Use small groups to encourage non-participants to accomplish specific duties within the group — recording ideas, writing a summary, etc. Small groups also help diminish problems created by the excessive talkers. Typically, every class has a few students who do most of the speaking. Putting them in groups gives others a chance to participate within their particular group.

Participation is not for Grading Students

Participation and much of what is generated by it is formative. That is, it is part of the learning process. The teacher might want to make notes about participation to share with parents and discuss with individual students in private conferences, but grading is not a good idea. Doing so places the silent student in jeopardy immediately.

If they are performing well on summative assessments grading participation may lower their grade and create negative feelings about fairness and the student may withdraw. Participation should be regarded as a tool that improves learning, not a product of learning. Proof of learning — tests and quizzes — are for grades as reported by Write My Paper for Me service.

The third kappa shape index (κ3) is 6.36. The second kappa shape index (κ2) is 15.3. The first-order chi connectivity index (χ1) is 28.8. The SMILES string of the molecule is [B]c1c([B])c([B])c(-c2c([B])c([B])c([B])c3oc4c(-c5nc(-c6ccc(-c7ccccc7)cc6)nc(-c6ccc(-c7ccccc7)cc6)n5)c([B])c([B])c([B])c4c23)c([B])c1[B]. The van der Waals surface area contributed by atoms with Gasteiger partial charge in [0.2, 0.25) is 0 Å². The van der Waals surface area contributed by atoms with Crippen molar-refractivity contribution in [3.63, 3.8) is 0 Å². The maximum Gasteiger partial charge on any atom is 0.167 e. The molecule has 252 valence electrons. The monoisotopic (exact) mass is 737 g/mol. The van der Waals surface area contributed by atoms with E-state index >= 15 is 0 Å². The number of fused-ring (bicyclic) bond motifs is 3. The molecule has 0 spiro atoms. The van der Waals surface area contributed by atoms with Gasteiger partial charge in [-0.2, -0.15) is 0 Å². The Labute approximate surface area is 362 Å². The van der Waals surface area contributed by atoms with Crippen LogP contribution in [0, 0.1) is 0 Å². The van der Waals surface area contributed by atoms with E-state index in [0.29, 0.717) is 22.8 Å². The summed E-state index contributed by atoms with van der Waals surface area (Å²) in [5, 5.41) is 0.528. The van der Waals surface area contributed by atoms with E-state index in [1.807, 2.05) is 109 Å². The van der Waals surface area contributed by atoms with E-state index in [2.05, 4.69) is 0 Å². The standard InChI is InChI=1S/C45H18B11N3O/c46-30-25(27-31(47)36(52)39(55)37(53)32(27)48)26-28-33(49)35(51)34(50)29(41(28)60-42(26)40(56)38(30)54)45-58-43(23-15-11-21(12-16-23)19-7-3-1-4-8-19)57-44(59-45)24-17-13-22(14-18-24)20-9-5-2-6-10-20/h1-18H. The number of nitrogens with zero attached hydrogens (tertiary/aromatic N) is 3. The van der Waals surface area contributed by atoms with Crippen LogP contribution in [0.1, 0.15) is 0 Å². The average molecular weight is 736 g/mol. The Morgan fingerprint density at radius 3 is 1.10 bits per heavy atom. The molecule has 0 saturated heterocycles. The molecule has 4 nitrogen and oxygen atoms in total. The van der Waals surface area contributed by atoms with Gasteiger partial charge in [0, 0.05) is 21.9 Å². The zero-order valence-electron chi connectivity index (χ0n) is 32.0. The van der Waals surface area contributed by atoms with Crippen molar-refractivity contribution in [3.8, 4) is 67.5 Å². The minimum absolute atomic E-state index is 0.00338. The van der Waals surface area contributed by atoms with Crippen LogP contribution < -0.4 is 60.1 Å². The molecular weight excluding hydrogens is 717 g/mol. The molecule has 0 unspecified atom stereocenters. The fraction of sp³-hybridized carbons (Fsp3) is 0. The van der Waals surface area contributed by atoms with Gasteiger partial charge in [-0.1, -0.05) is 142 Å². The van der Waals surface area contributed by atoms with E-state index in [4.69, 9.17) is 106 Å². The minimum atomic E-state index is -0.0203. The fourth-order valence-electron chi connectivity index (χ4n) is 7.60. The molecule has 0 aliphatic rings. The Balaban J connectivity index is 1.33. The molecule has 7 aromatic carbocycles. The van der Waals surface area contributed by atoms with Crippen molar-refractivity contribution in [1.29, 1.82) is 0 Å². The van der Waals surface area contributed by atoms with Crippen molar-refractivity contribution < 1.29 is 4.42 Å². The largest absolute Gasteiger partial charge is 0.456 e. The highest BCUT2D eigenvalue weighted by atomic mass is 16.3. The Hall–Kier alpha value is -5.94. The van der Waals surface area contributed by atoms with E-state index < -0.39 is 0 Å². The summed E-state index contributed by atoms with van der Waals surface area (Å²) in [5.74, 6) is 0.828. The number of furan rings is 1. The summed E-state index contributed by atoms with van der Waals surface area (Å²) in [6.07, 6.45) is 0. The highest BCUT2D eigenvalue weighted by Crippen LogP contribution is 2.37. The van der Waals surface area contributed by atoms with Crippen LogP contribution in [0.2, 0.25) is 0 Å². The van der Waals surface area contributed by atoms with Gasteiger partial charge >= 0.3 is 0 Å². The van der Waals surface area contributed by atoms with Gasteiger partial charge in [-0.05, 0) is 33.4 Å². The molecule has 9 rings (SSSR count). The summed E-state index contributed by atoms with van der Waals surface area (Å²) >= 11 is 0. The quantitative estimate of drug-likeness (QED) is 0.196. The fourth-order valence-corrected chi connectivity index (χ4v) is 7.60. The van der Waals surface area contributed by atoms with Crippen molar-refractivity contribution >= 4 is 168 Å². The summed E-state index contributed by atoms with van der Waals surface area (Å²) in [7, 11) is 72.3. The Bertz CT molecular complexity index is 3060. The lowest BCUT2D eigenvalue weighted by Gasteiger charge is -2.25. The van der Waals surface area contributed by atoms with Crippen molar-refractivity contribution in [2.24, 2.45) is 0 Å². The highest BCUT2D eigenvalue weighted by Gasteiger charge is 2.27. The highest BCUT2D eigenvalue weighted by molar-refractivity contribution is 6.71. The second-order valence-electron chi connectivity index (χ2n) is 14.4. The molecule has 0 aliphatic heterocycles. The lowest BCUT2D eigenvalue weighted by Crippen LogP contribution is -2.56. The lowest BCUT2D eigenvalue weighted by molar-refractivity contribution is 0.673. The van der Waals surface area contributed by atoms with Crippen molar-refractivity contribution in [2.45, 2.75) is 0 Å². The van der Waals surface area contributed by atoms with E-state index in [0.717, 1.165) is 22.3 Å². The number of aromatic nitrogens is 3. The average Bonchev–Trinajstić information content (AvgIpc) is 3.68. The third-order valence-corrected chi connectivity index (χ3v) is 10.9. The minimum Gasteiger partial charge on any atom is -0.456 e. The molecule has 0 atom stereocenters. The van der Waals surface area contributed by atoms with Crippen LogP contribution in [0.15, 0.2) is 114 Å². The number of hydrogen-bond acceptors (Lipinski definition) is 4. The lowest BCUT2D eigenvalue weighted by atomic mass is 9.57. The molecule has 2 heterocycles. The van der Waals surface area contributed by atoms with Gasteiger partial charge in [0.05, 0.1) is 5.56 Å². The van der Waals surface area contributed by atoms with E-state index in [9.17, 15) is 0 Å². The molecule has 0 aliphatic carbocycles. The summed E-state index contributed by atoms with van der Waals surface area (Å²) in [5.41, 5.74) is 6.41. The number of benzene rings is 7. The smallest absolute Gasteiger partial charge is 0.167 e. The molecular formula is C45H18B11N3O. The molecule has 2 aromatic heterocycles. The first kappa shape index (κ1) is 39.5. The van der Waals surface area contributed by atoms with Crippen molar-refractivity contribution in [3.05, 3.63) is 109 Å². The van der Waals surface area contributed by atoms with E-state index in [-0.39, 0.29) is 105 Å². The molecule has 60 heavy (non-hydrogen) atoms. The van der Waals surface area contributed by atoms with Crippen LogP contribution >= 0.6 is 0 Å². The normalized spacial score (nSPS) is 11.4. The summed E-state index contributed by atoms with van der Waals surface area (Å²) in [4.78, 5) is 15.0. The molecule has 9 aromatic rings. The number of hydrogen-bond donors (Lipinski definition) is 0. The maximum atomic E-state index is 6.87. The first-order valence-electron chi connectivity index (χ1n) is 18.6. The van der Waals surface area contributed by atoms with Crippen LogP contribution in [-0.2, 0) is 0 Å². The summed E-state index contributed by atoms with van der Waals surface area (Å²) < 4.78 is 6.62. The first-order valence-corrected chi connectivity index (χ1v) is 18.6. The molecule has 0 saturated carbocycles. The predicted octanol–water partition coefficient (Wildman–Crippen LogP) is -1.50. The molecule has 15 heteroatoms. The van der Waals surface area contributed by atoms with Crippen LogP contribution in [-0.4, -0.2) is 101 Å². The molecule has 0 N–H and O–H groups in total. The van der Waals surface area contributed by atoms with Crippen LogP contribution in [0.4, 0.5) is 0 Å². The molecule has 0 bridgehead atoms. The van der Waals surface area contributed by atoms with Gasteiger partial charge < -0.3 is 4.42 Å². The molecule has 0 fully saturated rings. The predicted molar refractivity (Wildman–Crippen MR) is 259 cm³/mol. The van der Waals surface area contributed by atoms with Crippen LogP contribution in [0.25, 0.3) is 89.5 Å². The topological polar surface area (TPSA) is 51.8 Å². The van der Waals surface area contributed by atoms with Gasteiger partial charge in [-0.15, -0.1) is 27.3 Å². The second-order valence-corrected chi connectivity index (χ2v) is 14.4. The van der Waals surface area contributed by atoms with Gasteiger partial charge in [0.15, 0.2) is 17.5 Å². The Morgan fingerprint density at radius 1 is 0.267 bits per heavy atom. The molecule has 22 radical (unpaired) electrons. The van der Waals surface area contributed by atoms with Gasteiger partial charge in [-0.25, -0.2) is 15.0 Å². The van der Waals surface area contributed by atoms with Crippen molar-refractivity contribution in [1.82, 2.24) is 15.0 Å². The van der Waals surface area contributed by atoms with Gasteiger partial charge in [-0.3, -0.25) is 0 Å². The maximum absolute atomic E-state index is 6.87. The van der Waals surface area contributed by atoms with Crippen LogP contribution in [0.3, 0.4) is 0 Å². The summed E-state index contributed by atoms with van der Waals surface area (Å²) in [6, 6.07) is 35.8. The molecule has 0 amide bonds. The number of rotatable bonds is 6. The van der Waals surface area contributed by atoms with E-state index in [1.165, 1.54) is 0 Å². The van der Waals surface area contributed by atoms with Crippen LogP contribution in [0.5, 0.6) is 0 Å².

Resources for Improving Student Participation

Persida and William Himmele have assembled numerous tips for improving student participation in a 2011 book “Total Participation Techniques.” This book offers specific tips and techniques.

Robert Marzano and Debra Pickering have contributed “The Highly Engaged Classroom.” Robert Marzano is a noted educator whose writings offer research-based solutions to problems.

The best Internet resources are to be found by using — in quotation marks — “student participation in the classroom.” Such a search should locate scholarly articles about student engagement.

Student engagement begins with the student environment. Many students must feel welcome and safe in class before becoming involved. Teachers must make an effort to know their students and encourage students to know each other. Participation need not be graded, as it grades itself due to increased student engagement. Good books are available that take varied approaches to increase participation.

Copyright Rebecca Chapman. Contact me to obtain permission for copywriting.